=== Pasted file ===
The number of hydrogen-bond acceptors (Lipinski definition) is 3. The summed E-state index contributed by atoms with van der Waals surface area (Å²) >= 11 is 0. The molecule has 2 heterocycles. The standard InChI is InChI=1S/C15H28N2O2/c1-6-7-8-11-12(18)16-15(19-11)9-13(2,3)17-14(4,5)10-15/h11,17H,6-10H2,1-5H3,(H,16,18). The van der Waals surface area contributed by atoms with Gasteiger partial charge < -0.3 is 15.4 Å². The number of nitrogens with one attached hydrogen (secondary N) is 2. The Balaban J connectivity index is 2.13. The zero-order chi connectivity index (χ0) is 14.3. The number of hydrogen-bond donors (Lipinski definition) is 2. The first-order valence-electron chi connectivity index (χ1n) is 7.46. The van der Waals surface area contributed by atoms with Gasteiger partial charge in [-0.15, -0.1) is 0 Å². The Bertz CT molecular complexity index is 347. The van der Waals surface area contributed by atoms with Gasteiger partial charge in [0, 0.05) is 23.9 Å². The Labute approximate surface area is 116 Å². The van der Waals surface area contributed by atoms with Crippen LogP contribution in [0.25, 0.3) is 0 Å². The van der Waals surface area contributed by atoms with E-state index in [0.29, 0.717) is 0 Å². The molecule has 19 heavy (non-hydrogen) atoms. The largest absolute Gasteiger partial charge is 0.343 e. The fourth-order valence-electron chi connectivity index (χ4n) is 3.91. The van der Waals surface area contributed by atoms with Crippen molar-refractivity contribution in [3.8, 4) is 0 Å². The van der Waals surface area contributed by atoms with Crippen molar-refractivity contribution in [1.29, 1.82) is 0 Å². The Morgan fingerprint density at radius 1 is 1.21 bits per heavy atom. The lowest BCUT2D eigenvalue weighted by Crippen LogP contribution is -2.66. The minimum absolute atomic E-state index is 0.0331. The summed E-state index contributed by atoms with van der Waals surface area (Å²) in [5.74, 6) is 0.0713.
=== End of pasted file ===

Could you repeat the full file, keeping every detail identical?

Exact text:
The number of hydrogen-bond acceptors (Lipinski definition) is 3. The summed E-state index contributed by atoms with van der Waals surface area (Å²) >= 11 is 0. The molecule has 2 heterocycles. The standard InChI is InChI=1S/C15H28N2O2/c1-6-7-8-11-12(18)16-15(19-11)9-13(2,3)17-14(4,5)10-15/h11,17H,6-10H2,1-5H3,(H,16,18). The van der Waals surface area contributed by atoms with Gasteiger partial charge < -0.3 is 15.4 Å². The number of nitrogens with one attached hydrogen (secondary N) is 2. The Balaban J connectivity index is 2.13. The zero-order chi connectivity index (χ0) is 14.3. The number of hydrogen-bond donors (Lipinski definition) is 2. The first-order valence-electron chi connectivity index (χ1n) is 7.46. The van der Waals surface area contributed by atoms with Gasteiger partial charge in [-0.15, -0.1) is 0 Å². The Bertz CT molecular complexity index is 347. The van der Waals surface area contributed by atoms with Gasteiger partial charge in [0, 0.05) is 23.9 Å². The Labute approximate surface area is 116 Å². The van der Waals surface area contributed by atoms with Crippen LogP contribution in [0.25, 0.3) is 0 Å². The van der Waals surface area contributed by atoms with E-state index in [0.29, 0.717) is 0 Å². The molecule has 19 heavy (non-hydrogen) atoms. The largest absolute Gasteiger partial charge is 0.343 e. The fourth-order valence-electron chi connectivity index (χ4n) is 3.91. The van der Waals surface area contributed by atoms with Crippen molar-refractivity contribution in [3.8, 4) is 0 Å². The van der Waals surface area contributed by atoms with Crippen molar-refractivity contribution in [1.29, 1.82) is 0 Å². The Morgan fingerprint density at radius 1 is 1.21 bits per heavy atom. The lowest BCUT2D eigenvalue weighted by Crippen LogP contribution is -2.66. The minimum absolute atomic E-state index is 0.0331. The summed E-state index contributed by atoms with van der Waals surface area (Å²) in [5.74, 6) is 0.0713.